Archive for May 1st, 2007

Rights for Illegal Aliens

Tuesday, May 1st, 2007

After the way some of the illegal aliens have acted today, there is only one set of rights they need to hear:

You have the right to remain silent.
Anything you say may be used against you in a court of law.
You have the right to an attorney.
If you cannot afford an attorney, one will be provided for you at interrogation time and at court.

Illegal Aliens: “We are indigenous! The ONLY owners of this continent”

Tuesday, May 1st, 2007

Really? My ancestors, who arrived on the Eastern Seaboard of what was to become the United States, before this nation was founded, would have cause to argue with that statement.
But putting all that aside, the bottom line is, anyone in the United States illegally needs to leave and come back legally. It is not right to flaunt our laws and it is very unfair to the people who have gone through the difficulties of coming here legally.

Lining up behind slogans such as “IM A Imigrant” and the diatribe of a convicted murderer, demonstrators at hundreds of sites across the U.S. are using May Day to demand a long list of special accommodations for illegal aliens, and one group advocating for stricter immigration control actually is pleased.

William Gheen, the chief of Americans for Legal Immigration told WND that when such demonstrations happen, his list of supporters grows.

“We’re happy they’re going to march again, because our supporter base almost doubled last May [during the last May Day protests],” he told WND.

Demonstrations have been planned in Los Angeles, Phoenix, New York, San Francisco, Chicago, Pittsburgh and Dallas, as well as other locales, with a slogan of: “We are indigenous! The ONLY owners of this continent!” signed by a group called stolencontinent.

“No human is illegal!” said another, and still another “Stand for immigrant rights.” There was a picture of a young girl with the words “IM A Imigrant” on her cheek.

The list of demands being distributed by the National Immigration Solidarity Network said all “anti-immigrant legislation” and “the criminalization of the immigrant communities” must go.

The list of demands also included a “no” to “militarization of the border” “immigrant detention and deportation.” Also “no” to guest worker programs and employer sanctions.

What this group, and others carrying the same message, are demanding is a “path to citizenship for undocumented immigrants,” speedy family reunification, access to all “civil rights” and “labor rights” as well as education and privileges for the “LGBT immigrant.”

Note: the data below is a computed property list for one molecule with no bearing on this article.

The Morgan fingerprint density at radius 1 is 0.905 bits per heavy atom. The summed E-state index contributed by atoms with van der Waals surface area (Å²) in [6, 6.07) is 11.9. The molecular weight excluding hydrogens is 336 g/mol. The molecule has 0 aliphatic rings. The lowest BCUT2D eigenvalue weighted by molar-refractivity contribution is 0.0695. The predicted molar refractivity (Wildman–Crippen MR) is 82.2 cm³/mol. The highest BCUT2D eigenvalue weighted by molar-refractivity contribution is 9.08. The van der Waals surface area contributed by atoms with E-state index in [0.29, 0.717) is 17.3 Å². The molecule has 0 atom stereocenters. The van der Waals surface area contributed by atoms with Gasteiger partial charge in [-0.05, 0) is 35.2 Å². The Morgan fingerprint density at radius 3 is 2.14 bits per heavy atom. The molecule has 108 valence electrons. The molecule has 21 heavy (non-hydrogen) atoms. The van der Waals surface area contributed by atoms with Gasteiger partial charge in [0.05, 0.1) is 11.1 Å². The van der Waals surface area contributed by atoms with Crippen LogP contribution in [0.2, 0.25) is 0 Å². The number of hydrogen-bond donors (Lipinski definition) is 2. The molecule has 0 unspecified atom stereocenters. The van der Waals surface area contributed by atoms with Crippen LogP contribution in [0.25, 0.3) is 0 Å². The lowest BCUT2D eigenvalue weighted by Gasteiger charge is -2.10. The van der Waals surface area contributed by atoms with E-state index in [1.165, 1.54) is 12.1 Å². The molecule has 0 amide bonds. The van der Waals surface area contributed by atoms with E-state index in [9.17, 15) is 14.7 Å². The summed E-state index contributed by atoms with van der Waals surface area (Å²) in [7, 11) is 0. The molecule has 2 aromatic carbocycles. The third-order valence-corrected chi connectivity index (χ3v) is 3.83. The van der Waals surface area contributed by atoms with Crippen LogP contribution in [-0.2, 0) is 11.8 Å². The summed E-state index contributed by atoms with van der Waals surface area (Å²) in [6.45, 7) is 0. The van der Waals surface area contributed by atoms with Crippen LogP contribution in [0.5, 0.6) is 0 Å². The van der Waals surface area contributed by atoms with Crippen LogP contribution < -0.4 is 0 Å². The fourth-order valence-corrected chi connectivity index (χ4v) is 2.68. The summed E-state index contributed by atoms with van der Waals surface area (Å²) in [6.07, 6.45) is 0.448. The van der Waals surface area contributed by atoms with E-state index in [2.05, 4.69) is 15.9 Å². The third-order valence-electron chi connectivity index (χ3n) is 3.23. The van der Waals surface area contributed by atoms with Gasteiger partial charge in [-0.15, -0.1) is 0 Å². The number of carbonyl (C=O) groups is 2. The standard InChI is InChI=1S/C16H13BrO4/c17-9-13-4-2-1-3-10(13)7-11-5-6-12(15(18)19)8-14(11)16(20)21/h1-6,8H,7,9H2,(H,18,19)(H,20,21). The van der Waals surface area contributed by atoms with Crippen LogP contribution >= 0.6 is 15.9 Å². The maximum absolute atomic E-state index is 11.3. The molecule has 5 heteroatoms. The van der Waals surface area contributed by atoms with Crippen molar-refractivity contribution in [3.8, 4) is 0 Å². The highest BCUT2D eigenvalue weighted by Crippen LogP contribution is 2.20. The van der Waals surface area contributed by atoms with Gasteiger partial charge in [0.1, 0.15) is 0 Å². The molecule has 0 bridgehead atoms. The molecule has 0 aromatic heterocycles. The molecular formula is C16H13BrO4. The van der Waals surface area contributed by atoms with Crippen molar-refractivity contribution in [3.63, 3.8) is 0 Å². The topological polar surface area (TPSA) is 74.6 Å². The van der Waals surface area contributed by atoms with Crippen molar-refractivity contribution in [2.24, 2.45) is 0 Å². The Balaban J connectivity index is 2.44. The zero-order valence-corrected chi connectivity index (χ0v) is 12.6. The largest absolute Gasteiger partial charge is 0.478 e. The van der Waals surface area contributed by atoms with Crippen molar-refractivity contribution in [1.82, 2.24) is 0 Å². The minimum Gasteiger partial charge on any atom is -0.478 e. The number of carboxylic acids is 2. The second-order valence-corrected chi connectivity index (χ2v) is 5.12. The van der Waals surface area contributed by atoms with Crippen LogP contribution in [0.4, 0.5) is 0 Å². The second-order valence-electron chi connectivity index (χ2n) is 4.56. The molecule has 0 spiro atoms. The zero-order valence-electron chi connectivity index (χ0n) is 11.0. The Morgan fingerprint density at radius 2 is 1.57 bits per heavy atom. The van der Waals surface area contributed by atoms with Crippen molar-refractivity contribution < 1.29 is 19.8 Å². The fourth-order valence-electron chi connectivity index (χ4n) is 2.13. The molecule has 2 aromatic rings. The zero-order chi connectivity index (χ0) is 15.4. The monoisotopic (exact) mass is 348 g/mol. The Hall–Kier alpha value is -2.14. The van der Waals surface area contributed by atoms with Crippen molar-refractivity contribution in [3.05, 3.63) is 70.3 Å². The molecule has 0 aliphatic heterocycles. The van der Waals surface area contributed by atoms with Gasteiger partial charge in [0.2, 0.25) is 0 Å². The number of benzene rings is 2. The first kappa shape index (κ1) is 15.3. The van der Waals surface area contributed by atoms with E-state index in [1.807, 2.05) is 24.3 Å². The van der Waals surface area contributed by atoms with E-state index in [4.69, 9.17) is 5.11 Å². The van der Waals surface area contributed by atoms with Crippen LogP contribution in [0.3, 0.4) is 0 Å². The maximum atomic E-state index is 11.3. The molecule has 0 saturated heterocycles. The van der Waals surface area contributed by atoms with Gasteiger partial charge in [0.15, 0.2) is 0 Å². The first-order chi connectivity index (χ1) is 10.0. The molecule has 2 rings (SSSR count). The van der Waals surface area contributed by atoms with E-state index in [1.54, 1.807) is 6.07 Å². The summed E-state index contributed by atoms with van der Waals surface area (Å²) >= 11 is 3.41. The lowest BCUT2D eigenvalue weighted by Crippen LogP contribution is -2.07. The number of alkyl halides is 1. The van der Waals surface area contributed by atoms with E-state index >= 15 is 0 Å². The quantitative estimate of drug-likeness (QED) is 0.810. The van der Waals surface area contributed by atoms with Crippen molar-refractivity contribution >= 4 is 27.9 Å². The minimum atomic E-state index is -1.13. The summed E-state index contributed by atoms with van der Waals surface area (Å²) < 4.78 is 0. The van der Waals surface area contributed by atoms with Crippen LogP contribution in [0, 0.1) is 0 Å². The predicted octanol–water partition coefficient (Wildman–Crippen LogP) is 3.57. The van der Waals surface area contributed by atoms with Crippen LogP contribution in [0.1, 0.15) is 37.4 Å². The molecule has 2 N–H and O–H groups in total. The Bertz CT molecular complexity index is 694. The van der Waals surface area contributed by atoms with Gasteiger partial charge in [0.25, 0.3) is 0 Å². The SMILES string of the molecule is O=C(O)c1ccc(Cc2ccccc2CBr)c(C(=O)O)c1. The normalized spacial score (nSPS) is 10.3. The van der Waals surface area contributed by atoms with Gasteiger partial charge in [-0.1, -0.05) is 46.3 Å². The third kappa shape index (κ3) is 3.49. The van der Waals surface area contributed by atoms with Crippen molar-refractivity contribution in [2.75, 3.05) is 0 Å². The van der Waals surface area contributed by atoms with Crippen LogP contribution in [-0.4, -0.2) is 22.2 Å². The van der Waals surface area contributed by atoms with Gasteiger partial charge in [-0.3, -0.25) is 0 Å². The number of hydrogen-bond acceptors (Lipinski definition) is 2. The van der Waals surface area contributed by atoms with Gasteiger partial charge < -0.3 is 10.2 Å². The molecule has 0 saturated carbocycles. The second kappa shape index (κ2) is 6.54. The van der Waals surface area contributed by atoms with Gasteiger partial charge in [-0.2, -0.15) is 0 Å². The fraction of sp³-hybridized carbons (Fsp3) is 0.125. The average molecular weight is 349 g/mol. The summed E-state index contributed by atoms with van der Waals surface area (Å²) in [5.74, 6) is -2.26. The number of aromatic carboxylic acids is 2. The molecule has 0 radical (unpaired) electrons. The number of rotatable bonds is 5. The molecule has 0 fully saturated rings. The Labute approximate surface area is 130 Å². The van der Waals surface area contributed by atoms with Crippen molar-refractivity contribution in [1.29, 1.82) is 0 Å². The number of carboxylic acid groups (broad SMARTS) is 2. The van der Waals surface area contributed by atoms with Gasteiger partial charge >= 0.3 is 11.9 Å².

One of the rallying points being circulated this year is a special message from former radio journalist and Black Panther Mumia Abu-Jamal, who was convicted of drawing his .38-caliber revolver and shooting Philadelphia Police Officer Daniel Faulker in the face.

It happened on the night of Dec. 9, 1981, when Faulker, then 12 days short of his 26th birthday and still a newlywed, spotted William Cook, Abu-Jamal’s brother, driving the wrong way down a one-way street. After Faulkner pulled Cook over, a scuffle followed and Abu-Jamal, who was sitting in the taxicab he drove at the time, ran across the street to the scene. According to prosecutors, Abu-Jamal, who was armed with a revolver, fired at Faulkner, hitting him in the back. The wounded officer turned and returned fire, hitting Abu-Jamal in the chest. Abu-Jamal then shot Faulkner in the face.

Abu-Jamal maintained his innocence and claimed he was shot by police as he ran toward the scuffle. He was convicted and sentenced to death in 1982, but he’s become a celebrity and a federal judge overturned his death sentence in 2001.

In a statement publicized by several pro-illegal alien organizations, he called for support for the immigrants.

“There are only two peoples living on the land we call America who weren’t immigrants – the Indigenous – so-called Indians – and African Americans who were dragged here in chains and terror,” the convict wrote. “Every other person immigrated here or his ancestors did from Europe, from China, from India, from Ireland and yes, from Mexico. Truth be told, America was a land of Spanish settlement long before it because English and there’s the rub.”

He said the “brouhaha over immigration” now is “mostly a fear of the browning of America.”